Official effort, aided by volunteers, followed populations in Huachucas
By Tony Davis
Arizona Daily Star
Tucson, Arizona - Published: 06.07.2009
FORT HUACHUCA — "Hold it! Hold it!" Sue Morse cried out early Saturday as she and eight companions hiked up the Huachuca Mountains.
She stopped the group at the sight of a mountain lion track: four paws, one pad, inscribed on a rocky, sandy dirt road snaking up Split Rock Canyon. It was hardly the first time that ecologist Morse and other wildlife lovers have spotted lion tracks in the rocky, cliff-laden hillsides inside the U.S. Army post. But it was one of the last times — at least in an official effort.
This sunny, mild weekend in the lower reaches of the Huachucas marks the 20th and final annual go-round for the oldest wildlife-tracking count in the state and one of the oldest in the country.
The Fort Huachuca Mountain Track Count started back in 1989 as mainly a bureaucratic mission, aimed at helping the Arizona Game and Fish Department develop a better way of counting the state's elusive cougar population. It ended — in the year that group leaders had long planned it to end — as more of a model of science for average citizens. They have poured into this luscious area of canyons and manzanitas some 20 to 30 strong each year, coming from California and Colorado and Massachusetts to spend a weekend scouring dirt roads and firebreaks for lions and black bears.
In the end, the tracking effort also has shown the persistence of this lion population in the face of population growth that has slowly ringed the Huachucas, said Morse and Sheridan Stone, a wildlife biologist for the fort who, like Stone, was one of the track count's co-founders.
Sierra Vista's population has grown from 26,000 in 1980 to about 44,000 today, and the city and surrounding unincorporated areas contain about 72,000 people total. Yet mountain lion tracking results have changed little overall during the past 15 years, despite year-to-year fluctuations.
On Saturday, trackers encountered 10 different sets of lion tracks on the first day of a two-day venture. That's as many sets of tracks as the group encountered in both days of tracking in four of the past nine years. The largest total was 20 sets of tracks, found in 2006. Black bear track numbers have also fluctuated without clear trends, bouncing from four sets of tracks found in 2000 to 15 in 2002 to five in 2008 to six on Saturday.
This range is core habitat for the lions and bears, Morse said, due in part to the continued presence of corridors of open land linking the Huachucas to other ranges. The lion habitat remains unfragmented — not yet dominated by people, she said.
"You find bears and cougars, a residential presence, over multiple years — not just passing through," Morse said as she sat under a juniper tree shortly after finishing the count with her group — one of eight groups of trackers who fanned out across the Huachucas this weekend. "They leave scent marks; they have kittens. It's too hard to support a family when you are on the move."
While the numbers have had ups and downs, that's been more of a reflection of the availability of prey in a given year, Morse said. In the worst of the drought years, there was a drop in the numbers of deer that the lions and bears both eat.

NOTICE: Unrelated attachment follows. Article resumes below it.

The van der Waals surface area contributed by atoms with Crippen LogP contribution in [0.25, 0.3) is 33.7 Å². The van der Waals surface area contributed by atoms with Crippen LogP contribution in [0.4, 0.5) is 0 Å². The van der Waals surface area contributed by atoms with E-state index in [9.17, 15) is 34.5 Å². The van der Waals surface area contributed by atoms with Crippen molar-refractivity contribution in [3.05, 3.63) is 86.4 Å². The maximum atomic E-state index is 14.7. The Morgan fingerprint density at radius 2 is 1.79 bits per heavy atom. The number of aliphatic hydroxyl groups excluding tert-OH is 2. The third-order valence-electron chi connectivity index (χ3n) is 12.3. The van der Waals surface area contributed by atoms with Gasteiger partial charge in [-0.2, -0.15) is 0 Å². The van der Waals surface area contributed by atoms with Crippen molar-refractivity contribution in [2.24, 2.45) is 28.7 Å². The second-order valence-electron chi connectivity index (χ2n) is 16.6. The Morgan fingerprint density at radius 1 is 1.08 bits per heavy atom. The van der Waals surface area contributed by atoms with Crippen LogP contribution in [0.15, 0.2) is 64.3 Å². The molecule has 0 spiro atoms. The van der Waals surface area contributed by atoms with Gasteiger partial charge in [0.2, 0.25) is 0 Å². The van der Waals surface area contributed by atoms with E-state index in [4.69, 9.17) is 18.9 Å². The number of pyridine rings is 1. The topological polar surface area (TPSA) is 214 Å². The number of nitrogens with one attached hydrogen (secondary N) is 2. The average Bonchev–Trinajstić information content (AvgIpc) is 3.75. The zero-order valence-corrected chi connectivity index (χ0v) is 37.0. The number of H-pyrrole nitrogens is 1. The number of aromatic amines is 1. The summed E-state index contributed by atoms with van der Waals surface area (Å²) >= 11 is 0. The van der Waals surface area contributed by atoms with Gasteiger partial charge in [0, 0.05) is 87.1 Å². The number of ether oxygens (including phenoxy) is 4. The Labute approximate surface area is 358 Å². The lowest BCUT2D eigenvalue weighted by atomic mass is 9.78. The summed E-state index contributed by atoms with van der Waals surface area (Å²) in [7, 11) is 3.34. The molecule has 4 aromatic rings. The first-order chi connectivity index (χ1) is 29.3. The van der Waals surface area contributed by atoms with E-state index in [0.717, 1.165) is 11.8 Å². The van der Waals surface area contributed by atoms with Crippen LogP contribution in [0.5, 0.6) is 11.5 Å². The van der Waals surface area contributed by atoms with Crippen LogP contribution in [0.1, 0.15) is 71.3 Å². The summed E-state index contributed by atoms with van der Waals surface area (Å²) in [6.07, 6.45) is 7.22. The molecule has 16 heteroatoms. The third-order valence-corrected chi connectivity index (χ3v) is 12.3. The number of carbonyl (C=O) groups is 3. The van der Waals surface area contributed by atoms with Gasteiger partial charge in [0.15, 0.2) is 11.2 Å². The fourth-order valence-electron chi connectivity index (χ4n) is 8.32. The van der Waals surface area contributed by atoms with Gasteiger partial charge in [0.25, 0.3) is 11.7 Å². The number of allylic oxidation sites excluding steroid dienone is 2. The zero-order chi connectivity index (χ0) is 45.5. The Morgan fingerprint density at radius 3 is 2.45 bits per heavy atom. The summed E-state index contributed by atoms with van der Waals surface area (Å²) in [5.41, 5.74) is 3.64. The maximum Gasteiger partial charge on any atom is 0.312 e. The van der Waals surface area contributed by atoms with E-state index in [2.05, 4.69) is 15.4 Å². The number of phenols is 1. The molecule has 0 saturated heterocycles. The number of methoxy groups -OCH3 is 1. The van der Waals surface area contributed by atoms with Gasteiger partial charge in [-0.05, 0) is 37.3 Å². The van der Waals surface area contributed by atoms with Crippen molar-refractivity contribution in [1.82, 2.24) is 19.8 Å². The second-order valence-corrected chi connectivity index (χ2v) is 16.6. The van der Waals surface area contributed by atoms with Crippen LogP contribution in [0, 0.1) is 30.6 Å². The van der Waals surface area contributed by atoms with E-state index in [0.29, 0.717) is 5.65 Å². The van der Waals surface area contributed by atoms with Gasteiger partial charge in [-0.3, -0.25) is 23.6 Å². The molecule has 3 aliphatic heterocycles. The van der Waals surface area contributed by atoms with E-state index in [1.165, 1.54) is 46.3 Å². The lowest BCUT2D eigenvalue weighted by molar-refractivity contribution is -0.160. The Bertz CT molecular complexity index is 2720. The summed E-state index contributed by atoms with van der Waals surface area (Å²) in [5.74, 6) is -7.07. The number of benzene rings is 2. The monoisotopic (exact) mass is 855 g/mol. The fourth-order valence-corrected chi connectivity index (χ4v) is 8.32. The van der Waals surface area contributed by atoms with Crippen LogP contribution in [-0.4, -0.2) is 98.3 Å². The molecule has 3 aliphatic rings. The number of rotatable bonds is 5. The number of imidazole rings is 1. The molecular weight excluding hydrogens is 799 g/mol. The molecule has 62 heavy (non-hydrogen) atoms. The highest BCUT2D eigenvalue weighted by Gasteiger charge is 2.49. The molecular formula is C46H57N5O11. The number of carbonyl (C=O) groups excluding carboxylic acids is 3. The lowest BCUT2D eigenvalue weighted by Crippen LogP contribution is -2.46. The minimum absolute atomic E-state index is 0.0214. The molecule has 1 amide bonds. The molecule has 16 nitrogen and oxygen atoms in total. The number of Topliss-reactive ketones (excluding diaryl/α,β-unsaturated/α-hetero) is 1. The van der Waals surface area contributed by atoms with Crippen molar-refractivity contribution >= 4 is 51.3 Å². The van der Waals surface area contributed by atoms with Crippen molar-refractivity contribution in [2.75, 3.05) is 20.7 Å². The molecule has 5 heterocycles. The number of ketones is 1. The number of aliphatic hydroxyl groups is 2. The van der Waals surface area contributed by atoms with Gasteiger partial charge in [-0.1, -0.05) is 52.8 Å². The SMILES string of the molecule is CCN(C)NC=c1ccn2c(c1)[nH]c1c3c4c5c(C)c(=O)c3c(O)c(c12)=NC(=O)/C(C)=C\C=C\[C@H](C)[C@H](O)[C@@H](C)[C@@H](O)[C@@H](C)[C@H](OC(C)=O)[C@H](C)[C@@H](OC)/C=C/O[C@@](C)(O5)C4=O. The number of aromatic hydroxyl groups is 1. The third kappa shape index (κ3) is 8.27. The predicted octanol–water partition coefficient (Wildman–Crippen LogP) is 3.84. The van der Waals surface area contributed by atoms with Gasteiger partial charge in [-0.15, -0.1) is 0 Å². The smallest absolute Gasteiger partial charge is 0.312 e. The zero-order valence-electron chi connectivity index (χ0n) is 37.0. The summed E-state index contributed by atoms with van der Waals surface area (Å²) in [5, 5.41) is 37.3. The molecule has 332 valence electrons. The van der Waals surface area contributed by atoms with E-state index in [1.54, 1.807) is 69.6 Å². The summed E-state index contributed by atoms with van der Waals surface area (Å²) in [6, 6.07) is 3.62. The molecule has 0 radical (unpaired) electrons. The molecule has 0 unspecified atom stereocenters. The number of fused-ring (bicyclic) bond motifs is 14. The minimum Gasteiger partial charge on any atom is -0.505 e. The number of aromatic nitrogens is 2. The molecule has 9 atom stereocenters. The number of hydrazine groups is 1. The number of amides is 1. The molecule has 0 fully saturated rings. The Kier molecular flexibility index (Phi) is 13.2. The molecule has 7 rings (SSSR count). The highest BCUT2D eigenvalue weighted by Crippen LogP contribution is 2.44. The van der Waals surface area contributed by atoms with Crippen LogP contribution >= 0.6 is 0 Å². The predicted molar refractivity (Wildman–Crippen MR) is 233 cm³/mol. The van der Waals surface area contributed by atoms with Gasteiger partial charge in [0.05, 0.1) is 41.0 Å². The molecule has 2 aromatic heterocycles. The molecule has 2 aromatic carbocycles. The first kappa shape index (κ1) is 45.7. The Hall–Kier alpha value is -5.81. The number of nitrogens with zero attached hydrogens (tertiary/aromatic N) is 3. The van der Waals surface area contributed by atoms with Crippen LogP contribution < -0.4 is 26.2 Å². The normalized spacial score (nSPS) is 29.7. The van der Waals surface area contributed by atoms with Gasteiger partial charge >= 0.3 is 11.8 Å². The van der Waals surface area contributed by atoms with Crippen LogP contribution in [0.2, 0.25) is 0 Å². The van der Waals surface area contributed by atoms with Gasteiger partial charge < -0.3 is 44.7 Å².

The track count has drawn together people from various personal, professional and political backgrounds, said Stone, Morse and Janice Pryzbyl of the Sky Island Alliance, which in recent years has taken over the count. There have been Earth First members and avid lion hunters, Morse said.
Morse's group included a librarian from Denver, a graduate student from the University of Massachusetts, a Florida wildlife commissioner, a Los Angeles-based veteran wildlife tracker and part-time journalist, and two Boulder, Colo.-area teachers of wilderness skills to girls and women.
"There's a great opportunity to find common ground and how to do this well in promoting conservation," said Morse, a Vermont resident who in 1994 founded Keeping Track, a national, nonprofit group that teaches people to record evidence of wildlife habitat in their communities. "All you have to do is get out on the land and start seeing tracks and habitat, . . . and it empowers us to take a stand."
The idea of using the tracking to monitor lion populations never really panned out, said Harley Shaw, a retired Arizona Game and Fish Department lion specialist. He was the third founder of this tracking effort and is author of a book about lions called "Soul Among Lions."
It was an imprecise tool, letting biologists document the presence of lions and perhaps track numbers from year to year, but not providing much additional information, said Shaw, who didn't attend this last session and now lives in Hillsboro, N.M., east of Silver City.
"I felt the value of it was, we were able to mix activists, lion hunters and biologists and get them talking to each other, even though they didn't always agree," Shaw said.
For one of Morse's trackers, Laurene Wapotich, a self-trained naturalist and outdoor educator from Colorado, the allure of the count is the opportunity to peer into the daily lives of these elusive cats.
"I've never seen a lion in the wild, and this may be the closest I ever get to it," added Mary Sweeney, another Coloradan in Morse's group. "There's something magical about seeing the tracks."
Just the fact that the wild animals can live in these mountains without stoves or refrigerators shows that somebody can still live off the land, Wapotich added.
"There's something still untamed and uncivilized out there in the wild," she said. "They'd do fine if we'd just leave them alone."
Contact reporter Tony Davis at 806-7746 or email@example.com.
Learn more about big cats and Big Cat Rescue at http://www.bigcatrescue.org